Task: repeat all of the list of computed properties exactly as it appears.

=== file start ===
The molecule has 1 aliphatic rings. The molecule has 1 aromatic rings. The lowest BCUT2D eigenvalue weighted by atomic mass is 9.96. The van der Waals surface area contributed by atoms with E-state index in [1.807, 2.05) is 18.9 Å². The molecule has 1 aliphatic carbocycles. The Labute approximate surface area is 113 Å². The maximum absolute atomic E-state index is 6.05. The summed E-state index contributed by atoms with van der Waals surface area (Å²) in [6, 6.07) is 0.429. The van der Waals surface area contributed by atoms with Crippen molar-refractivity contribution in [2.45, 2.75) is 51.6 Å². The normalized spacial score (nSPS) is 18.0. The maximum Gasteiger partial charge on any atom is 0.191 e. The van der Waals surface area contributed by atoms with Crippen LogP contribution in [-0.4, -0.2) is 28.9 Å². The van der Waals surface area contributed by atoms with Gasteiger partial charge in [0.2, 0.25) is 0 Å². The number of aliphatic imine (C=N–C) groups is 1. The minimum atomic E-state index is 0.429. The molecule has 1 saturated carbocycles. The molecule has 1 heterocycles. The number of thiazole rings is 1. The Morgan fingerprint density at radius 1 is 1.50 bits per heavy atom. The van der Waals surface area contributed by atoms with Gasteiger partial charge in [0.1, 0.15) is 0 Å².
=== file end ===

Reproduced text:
The molecule has 1 aliphatic rings. The molecule has 1 aromatic rings. The lowest BCUT2D eigenvalue weighted by atomic mass is 9.96. The van der Waals surface area contributed by atoms with E-state index in [1.807, 2.05) is 18.9 Å². The molecule has 1 aliphatic carbocycles. The Labute approximate surface area is 113 Å². The maximum absolute atomic E-state index is 6.05. The summed E-state index contributed by atoms with van der Waals surface area (Å²) in [6, 6.07) is 0.429. The van der Waals surface area contributed by atoms with Crippen molar-refractivity contribution in [2.45, 2.75) is 51.6 Å². The normalized spacial score (nSPS) is 18.0. The maximum Gasteiger partial charge on any atom is 0.191 e. The van der Waals surface area contributed by atoms with Crippen LogP contribution in [-0.4, -0.2) is 28.9 Å². The van der Waals surface area contributed by atoms with Gasteiger partial charge in [0.2, 0.25) is 0 Å². The number of aliphatic imine (C=N–C) groups is 1. The minimum atomic E-state index is 0.429. The molecule has 1 saturated carbocycles. The molecule has 1 heterocycles. The number of thiazole rings is 1. The Morgan fingerprint density at radius 1 is 1.50 bits per heavy atom. The van der Waals surface area contributed by atoms with Gasteiger partial charge in [0.1, 0.15) is 0 Å².